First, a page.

These authors also suggest that Canadian health professionals commit to the following:

  • Supporting immigrants who are eligible to obtain health insurance coverage.
  • Increasing capacity limits and relaxing enrolment criteria at community clinics.
  • Advocating for the elimination of the 3-month waiting period in provinces that require it.
  • Advocating for emergency health insurance coverage for newcomers who need it but whose claims are still in process (for example, pregnancy and newborn care are covered in Quebec for this group).

Health care professionals can also help by explaining Canadian health care processes to newcomer parents and caregivers and by supporting them to navigate the system. The Ontario Council of Agencies Serving Immigrants provides videos in multiple languages with basic information for newcomers about the health system. Physicians and health professionals working with new immigrants and refugees need to be aware of their province’s or territory’s rules, regulations and health coverage entitlements, and be able to explain these to families. 

Selected resources


  1. Citizenship and Immigration Canada. Information sheet for Interim Federal Health Program beneficiaries.
  2. Salehi R. Intersection of health, immigration, and youth: A systematic literature review. J Immigr Minor Health 2010;12(5):788-97.
  3. Canadian Medical Association. CMA Policy: CMA Code of Ethics (Update 2004).
    See item 19.
  4. Government of Ontario. Public Hospitals Act, RSO. 1990, c P.40.
  5. Caulford P, D’Andrade J. Health care for Canada’s medically uninsured immigrants and refugees: Whose problem is it? Can Fam Physician 2012;58(7):725-7.
  6. Simich L, Wu F, Nerard S. Status and health security: An exploratory study of irregular immigrants in Toronto. Can J Public Health 2007;98(5):369-73.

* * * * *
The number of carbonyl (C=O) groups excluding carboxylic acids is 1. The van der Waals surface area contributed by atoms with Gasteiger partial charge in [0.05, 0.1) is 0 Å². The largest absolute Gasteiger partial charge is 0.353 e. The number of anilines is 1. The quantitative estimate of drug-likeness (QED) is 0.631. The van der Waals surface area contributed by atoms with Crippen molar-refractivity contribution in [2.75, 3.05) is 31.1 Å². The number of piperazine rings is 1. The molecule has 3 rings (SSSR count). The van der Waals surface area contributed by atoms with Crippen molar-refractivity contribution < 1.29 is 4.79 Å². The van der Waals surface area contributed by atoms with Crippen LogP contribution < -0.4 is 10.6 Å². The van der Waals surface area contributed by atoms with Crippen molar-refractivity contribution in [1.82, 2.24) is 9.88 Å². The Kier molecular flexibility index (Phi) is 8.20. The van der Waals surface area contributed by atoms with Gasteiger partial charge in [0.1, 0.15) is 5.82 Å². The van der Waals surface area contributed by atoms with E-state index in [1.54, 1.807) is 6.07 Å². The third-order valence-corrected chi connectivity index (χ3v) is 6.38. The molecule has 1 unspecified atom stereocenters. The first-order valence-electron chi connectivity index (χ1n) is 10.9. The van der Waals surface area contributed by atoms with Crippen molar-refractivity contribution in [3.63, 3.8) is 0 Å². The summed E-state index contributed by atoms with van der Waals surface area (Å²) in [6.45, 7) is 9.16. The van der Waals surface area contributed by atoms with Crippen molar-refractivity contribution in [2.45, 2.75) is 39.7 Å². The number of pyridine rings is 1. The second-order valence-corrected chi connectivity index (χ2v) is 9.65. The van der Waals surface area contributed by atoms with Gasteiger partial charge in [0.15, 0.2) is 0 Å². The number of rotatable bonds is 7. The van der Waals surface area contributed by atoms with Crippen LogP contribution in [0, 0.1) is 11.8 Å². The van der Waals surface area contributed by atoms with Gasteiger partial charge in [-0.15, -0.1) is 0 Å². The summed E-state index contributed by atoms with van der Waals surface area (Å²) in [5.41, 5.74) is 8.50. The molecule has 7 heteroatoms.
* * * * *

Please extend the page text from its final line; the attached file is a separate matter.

7. Barlow P, Haumont D, Degueldre M. Obstetrical and perinatal outcomes of patients not covered by medical insurance. Rev Med Brux 1994;15(6):366-70.
  8. Caulford P, Vali Y. Providing health care to medically uninsured immigrants and refugees. CMAJ 2006;174(9):1253-4.
  9. CBC News, 2016. Liberal government fully restores refugee health care program

Other works consulted

  • Arya N, McMurray J, Rashid M. Enter at your own risk: Government changes to comprehensive care for newly arrived Canadian refugees. CMAJ 2012;184(17):1875-6.
  • Canadian Paediatric Society, 2012. Cuts to refugee health program put children and youth at risk [Commentary]
  • Delvaux T, Buekens P, Godin I, et al. Barriers to prenatal care in Europe. Am J Prev Med 2001;21(1):52-9.
  • Miedema B, Hamilton R, Easley J. Climbing the walls: Structural barriers to accessing primary care for refugee newcomers in Canada. Can Fam Physician 2008;54(3):335-6.
  • Raza D, Rashid M, Redwood-Campbell L, et al. A moral duty: Why Canada’s cuts to refugee health must be reversed. Can Fam Physician 2012;58(7):728-9.


  • Robert Hilliard, MD
  • Mahli Brindamour, MD

Last updated: October, 2020